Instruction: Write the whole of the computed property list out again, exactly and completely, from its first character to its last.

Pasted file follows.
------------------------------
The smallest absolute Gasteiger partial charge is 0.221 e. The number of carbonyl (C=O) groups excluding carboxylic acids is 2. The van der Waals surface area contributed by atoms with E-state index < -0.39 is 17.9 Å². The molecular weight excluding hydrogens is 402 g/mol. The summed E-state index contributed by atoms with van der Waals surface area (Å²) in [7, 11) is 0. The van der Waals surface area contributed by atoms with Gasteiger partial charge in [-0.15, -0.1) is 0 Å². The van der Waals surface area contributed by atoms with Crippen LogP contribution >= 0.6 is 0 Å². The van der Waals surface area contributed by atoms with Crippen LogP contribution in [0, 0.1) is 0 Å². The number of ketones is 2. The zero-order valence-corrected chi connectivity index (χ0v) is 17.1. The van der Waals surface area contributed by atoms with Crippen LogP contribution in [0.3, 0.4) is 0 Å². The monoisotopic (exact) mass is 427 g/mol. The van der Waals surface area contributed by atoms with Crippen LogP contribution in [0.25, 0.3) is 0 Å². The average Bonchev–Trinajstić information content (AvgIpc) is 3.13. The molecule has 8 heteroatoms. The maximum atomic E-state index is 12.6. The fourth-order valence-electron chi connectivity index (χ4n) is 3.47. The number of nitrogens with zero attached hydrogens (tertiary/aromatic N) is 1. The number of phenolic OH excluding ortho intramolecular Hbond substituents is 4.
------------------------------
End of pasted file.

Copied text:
The smallest absolute Gasteiger partial charge is 0.221 e. The number of carbonyl (C=O) groups excluding carboxylic acids is 2. The van der Waals surface area contributed by atoms with E-state index < -0.39 is 17.9 Å². The molecular weight excluding hydrogens is 402 g/mol. The summed E-state index contributed by atoms with van der Waals surface area (Å²) in [7, 11) is 0. The van der Waals surface area contributed by atoms with Gasteiger partial charge in [-0.15, -0.1) is 0 Å². The van der Waals surface area contributed by atoms with Crippen LogP contribution >= 0.6 is 0 Å². The van der Waals surface area contributed by atoms with Crippen LogP contribution in [0, 0.1) is 0 Å². The number of ketones is 2. The zero-order valence-corrected chi connectivity index (χ0v) is 17.1. The van der Waals surface area contributed by atoms with Crippen LogP contribution in [0.3, 0.4) is 0 Å². The monoisotopic (exact) mass is 427 g/mol. The van der Waals surface area contributed by atoms with Crippen LogP contribution in [0.25, 0.3) is 0 Å². The average Bonchev–Trinajstić information content (AvgIpc) is 3.13. The molecule has 8 heteroatoms. The maximum atomic E-state index is 12.6. The fourth-order valence-electron chi connectivity index (χ4n) is 3.47. The number of nitrogens with zero attached hydrogens (tertiary/aromatic N) is 1. The number of phenolic OH excluding ortho intramolecular Hbond substituents is 4.